The day boasted 16 talks on a variety of topics – including potential biocontrol agents, environmental drivers of myrtle rust infection, kaitiakitanga and Māori-led solutions, disease behaviour, and the management of myrtle rust in natural areas. Presenters and attendees hailed from Crown Research Institutes, research organisations, iwi, government organisations, and universities. There were also two student presentations, one on seed-borne endophytes of pōhutukawa and one on the importance of aka vines to Māori.
The diversity of the topics and organisations represented at the meeting highlighted what Programme Leader and Manaaki Whenua Senior Researcher Dr Mahajabeen Padamsee calls one of the most critical successes of both the programme and of myrtle rust research generally in Aotearoa New Zealand: collaboration. “The work presented has been reliant on past work and on continued collaborations with colleagues across New Zealand and Australia, who are all passionate about protecting our myrtles,” says Maj.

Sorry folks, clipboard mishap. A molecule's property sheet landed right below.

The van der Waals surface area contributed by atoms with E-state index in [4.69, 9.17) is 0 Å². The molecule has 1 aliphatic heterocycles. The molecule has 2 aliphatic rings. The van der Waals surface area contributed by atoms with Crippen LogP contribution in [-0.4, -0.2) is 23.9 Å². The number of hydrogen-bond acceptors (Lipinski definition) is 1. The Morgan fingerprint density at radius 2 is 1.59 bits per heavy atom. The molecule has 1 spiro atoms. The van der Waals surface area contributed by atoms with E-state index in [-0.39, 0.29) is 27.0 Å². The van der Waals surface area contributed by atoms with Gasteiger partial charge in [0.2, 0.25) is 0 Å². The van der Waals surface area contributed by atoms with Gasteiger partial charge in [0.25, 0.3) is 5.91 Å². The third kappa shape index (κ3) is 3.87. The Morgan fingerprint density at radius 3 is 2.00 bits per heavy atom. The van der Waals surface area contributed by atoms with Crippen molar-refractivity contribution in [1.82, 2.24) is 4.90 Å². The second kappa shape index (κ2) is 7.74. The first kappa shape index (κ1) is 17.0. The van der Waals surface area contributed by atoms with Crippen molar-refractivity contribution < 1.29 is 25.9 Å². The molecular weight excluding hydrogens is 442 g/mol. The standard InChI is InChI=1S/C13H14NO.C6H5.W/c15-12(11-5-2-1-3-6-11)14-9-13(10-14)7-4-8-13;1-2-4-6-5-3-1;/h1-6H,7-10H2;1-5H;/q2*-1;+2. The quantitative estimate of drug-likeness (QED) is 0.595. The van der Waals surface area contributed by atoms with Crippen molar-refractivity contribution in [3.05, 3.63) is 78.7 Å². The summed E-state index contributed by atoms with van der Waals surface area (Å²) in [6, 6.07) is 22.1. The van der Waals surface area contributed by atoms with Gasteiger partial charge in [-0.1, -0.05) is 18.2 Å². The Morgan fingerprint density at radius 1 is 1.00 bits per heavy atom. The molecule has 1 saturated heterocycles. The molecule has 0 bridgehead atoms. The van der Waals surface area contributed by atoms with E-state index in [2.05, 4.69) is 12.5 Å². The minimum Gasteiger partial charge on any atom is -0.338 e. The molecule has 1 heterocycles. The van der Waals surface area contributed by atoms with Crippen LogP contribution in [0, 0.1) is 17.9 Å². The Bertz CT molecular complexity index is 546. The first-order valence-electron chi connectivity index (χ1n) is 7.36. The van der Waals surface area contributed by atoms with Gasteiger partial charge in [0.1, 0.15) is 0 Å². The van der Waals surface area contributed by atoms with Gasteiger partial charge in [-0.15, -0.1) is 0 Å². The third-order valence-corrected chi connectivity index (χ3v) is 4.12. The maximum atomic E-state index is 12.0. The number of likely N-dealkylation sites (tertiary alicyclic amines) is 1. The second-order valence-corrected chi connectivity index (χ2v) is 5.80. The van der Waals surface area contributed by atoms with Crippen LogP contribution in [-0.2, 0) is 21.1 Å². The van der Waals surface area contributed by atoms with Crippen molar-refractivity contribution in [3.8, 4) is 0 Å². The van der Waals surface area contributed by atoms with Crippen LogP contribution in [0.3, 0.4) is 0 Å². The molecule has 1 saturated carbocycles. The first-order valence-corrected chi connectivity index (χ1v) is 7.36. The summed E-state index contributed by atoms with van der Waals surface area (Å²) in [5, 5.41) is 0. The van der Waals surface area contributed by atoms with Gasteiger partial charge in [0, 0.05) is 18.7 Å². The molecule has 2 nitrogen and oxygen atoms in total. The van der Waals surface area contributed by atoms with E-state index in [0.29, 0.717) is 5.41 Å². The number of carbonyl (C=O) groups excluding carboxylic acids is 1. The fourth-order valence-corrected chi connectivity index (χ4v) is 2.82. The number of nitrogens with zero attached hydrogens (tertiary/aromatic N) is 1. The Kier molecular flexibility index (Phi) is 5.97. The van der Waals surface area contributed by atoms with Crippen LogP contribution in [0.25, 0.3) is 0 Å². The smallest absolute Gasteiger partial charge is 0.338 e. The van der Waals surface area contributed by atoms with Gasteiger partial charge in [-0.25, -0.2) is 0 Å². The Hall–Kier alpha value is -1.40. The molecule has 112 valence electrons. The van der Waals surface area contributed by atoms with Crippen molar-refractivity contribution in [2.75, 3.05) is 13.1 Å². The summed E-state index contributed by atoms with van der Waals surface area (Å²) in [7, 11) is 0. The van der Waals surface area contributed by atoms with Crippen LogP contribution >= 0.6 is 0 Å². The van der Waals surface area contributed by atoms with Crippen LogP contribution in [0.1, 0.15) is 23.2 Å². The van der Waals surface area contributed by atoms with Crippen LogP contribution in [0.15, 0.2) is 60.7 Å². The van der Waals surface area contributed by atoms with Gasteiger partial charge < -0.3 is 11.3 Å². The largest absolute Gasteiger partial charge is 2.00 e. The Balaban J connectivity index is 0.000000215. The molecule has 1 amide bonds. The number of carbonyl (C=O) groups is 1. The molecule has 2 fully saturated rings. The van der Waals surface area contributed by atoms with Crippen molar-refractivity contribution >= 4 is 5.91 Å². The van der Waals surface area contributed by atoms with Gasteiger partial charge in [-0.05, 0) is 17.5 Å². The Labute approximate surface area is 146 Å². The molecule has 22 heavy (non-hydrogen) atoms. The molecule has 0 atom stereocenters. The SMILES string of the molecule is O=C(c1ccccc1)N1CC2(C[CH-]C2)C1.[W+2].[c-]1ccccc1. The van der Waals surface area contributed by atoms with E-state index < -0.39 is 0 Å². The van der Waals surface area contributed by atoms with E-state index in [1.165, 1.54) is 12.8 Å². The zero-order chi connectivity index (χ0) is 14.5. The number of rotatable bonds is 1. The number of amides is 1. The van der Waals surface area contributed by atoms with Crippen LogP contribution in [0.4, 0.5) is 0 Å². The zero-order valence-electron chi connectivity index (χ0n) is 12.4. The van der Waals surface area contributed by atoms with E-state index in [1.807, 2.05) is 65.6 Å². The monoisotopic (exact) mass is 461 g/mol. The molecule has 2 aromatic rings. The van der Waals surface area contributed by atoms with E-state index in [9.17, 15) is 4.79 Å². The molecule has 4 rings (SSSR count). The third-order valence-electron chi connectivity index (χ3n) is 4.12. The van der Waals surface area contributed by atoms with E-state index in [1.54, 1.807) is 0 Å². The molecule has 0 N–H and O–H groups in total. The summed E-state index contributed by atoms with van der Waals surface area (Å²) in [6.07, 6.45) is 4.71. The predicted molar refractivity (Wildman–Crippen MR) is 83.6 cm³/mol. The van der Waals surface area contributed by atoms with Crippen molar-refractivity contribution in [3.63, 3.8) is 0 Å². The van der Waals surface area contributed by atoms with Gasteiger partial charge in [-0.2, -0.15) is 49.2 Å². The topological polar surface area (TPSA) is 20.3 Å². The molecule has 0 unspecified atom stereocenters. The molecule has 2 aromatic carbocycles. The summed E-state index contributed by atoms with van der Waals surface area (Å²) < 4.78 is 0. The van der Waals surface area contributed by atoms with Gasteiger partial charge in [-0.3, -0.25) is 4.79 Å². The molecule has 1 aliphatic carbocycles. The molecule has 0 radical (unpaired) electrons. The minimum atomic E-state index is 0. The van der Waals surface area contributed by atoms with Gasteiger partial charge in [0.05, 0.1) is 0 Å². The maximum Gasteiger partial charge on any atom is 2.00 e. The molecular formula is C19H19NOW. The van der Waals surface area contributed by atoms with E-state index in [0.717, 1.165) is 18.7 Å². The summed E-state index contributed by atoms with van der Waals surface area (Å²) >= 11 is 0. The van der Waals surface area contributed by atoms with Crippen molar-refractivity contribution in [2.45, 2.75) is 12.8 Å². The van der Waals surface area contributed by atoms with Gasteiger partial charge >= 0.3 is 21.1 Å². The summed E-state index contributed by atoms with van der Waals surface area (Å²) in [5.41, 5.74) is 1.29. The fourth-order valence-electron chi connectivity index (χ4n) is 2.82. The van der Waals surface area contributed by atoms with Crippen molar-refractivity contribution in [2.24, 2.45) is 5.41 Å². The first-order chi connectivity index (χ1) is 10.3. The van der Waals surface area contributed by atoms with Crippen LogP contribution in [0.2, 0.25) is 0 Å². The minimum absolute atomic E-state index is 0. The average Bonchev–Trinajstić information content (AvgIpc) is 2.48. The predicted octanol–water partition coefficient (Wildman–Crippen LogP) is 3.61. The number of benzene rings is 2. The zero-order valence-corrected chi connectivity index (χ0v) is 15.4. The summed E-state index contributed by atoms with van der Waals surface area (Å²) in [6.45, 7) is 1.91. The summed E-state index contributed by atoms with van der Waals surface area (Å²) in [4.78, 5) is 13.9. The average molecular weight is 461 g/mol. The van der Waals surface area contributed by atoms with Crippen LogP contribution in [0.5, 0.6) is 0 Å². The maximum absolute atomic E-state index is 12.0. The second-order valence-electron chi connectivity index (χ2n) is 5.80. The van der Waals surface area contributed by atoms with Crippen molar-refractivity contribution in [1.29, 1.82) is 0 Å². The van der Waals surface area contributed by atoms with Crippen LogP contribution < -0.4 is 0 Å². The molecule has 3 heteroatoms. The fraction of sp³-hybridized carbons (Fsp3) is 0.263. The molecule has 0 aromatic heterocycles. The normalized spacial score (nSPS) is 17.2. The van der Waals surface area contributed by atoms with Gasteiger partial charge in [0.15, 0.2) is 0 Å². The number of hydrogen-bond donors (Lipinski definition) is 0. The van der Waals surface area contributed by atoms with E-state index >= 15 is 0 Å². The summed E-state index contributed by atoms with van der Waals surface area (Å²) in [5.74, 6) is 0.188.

This sentiment was echoed by attendee and speaker Dr Beccy Ganley, principal scientist at Plant & Food Research and leader of the national programme Ngā Rākau Taketake, which is administered by the New Zealand’s Biological Heritage National Science Challenge. “Being part of myrtle rust research has been the best example of collaboration I have experienced so far in my career and an exemplar of how research should be done in New Zealand,” says Beccy.
Beyond Myrtle Rust will conclude in June 2024, but researchers will be sharing everything they’ve learned over the course of the programme on social media in the months to come. If you’re curious about their outputs, please follow them on Twitter/X, Instagram or Facebook.